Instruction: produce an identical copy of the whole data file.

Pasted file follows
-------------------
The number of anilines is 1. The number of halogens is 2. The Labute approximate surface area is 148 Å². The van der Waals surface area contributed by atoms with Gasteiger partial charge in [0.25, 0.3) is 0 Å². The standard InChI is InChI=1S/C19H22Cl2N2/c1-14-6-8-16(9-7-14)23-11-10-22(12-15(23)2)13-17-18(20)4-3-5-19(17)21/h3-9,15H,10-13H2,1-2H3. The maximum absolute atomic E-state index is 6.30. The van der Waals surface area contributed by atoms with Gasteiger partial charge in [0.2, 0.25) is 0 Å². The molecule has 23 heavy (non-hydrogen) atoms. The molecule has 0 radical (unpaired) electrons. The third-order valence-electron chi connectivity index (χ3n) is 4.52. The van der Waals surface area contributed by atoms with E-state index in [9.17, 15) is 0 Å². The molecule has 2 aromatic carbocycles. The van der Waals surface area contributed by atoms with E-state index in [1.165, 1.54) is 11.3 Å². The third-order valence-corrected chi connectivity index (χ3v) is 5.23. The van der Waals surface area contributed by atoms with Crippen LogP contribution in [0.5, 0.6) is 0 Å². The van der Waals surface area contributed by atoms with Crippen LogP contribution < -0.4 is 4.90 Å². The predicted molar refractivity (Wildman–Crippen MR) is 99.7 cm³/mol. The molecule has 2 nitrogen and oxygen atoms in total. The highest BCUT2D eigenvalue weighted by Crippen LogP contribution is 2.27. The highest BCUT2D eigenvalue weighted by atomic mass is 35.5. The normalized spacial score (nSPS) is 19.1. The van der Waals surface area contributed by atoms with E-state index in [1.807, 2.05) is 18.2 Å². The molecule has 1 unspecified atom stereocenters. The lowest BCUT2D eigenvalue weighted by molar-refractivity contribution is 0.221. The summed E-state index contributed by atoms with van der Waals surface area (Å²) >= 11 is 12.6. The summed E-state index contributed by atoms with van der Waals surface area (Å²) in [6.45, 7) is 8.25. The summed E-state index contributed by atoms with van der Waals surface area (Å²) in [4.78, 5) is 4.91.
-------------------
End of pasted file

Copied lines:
The number of anilines is 1. The number of halogens is 2. The Labute approximate surface area is 148 Å². The van der Waals surface area contributed by atoms with Gasteiger partial charge in [0.25, 0.3) is 0 Å². The standard InChI is InChI=1S/C19H22Cl2N2/c1-14-6-8-16(9-7-14)23-11-10-22(12-15(23)2)13-17-18(20)4-3-5-19(17)21/h3-9,15H,10-13H2,1-2H3. The maximum absolute atomic E-state index is 6.30. The van der Waals surface area contributed by atoms with Gasteiger partial charge in [0.2, 0.25) is 0 Å². The molecule has 23 heavy (non-hydrogen) atoms. The molecule has 0 radical (unpaired) electrons. The third-order valence-electron chi connectivity index (χ3n) is 4.52. The van der Waals surface area contributed by atoms with E-state index in [9.17, 15) is 0 Å². The molecule has 2 aromatic carbocycles. The van der Waals surface area contributed by atoms with E-state index in [1.165, 1.54) is 11.3 Å². The third-order valence-corrected chi connectivity index (χ3v) is 5.23. The van der Waals surface area contributed by atoms with Crippen LogP contribution in [0.5, 0.6) is 0 Å². The van der Waals surface area contributed by atoms with Crippen LogP contribution < -0.4 is 4.90 Å². The predicted molar refractivity (Wildman–Crippen MR) is 99.7 cm³/mol. The molecule has 2 nitrogen and oxygen atoms in total. The highest BCUT2D eigenvalue weighted by Crippen LogP contribution is 2.27. The highest BCUT2D eigenvalue weighted by atomic mass is 35.5. The normalized spacial score (nSPS) is 19.1. The van der Waals surface area contributed by atoms with E-state index in [1.807, 2.05) is 18.2 Å². The molecule has 1 unspecified atom stereocenters. The lowest BCUT2D eigenvalue weighted by molar-refractivity contribution is 0.221. The summed E-state index contributed by atoms with van der Waals surface area (Å²) >= 11 is 12.6. The summed E-state index contributed by atoms with van der Waals surface area (Å²) in [6.45, 7) is 8.25. The summed E-state index contributed by atoms with van der Waals surface area (Å²) in [4.78, 5) is 4.91.